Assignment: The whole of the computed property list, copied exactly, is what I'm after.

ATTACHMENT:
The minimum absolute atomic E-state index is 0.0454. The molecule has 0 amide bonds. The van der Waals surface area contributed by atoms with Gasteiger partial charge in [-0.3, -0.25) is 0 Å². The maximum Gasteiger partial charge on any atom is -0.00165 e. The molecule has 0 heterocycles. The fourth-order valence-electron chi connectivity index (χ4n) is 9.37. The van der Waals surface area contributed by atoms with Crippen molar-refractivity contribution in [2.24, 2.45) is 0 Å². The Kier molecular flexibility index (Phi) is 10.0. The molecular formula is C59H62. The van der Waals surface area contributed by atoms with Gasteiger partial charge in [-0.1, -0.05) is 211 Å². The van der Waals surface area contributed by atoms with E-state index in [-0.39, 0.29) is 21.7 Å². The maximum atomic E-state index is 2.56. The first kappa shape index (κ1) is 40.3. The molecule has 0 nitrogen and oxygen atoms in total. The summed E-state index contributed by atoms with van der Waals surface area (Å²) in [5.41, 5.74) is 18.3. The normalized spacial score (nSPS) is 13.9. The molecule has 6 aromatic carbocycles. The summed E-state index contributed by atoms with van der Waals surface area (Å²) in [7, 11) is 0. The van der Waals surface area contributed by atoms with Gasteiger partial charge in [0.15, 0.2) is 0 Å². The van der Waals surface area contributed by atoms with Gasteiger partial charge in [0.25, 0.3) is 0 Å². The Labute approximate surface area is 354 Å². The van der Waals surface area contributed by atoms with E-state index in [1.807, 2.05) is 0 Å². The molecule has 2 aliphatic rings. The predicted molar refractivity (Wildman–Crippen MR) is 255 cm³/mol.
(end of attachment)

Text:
The minimum absolute atomic E-state index is 0.0454. The molecule has 0 amide bonds. The van der Waals surface area contributed by atoms with Gasteiger partial charge in [-0.3, -0.25) is 0 Å². The maximum Gasteiger partial charge on any atom is -0.00165 e. The molecule has 0 heterocycles. The fourth-order valence-electron chi connectivity index (χ4n) is 9.37. The van der Waals surface area contributed by atoms with Crippen molar-refractivity contribution in [2.24, 2.45) is 0 Å². The Kier molecular flexibility index (Phi) is 10.0. The molecular formula is C59H62. The van der Waals surface area contributed by atoms with Gasteiger partial charge in [-0.1, -0.05) is 211 Å². The van der Waals surface area contributed by atoms with E-state index in [-0.39, 0.29) is 21.7 Å². The maximum atomic E-state index is 2.56. The first kappa shape index (κ1) is 40.3. The molecule has 0 nitrogen and oxygen atoms in total. The summed E-state index contributed by atoms with van der Waals surface area (Å²) in [5.41, 5.74) is 18.3. The normalized spacial score (nSPS) is 13.9. The molecule has 6 aromatic carbocycles. The summed E-state index contributed by atoms with van der Waals surface area (Å²) in [7, 11) is 0. The van der Waals surface area contributed by atoms with Gasteiger partial charge in [0.15, 0.2) is 0 Å². The van der Waals surface area contributed by atoms with Gasteiger partial charge in [0.25, 0.3) is 0 Å². The Labute approximate surface area is 354 Å². The van der Waals surface area contributed by atoms with E-state index in [1.807, 2.05) is 0 Å². The molecule has 2 aliphatic rings. The predicted molar refractivity (Wildman–Crippen MR) is 255 cm³/mol.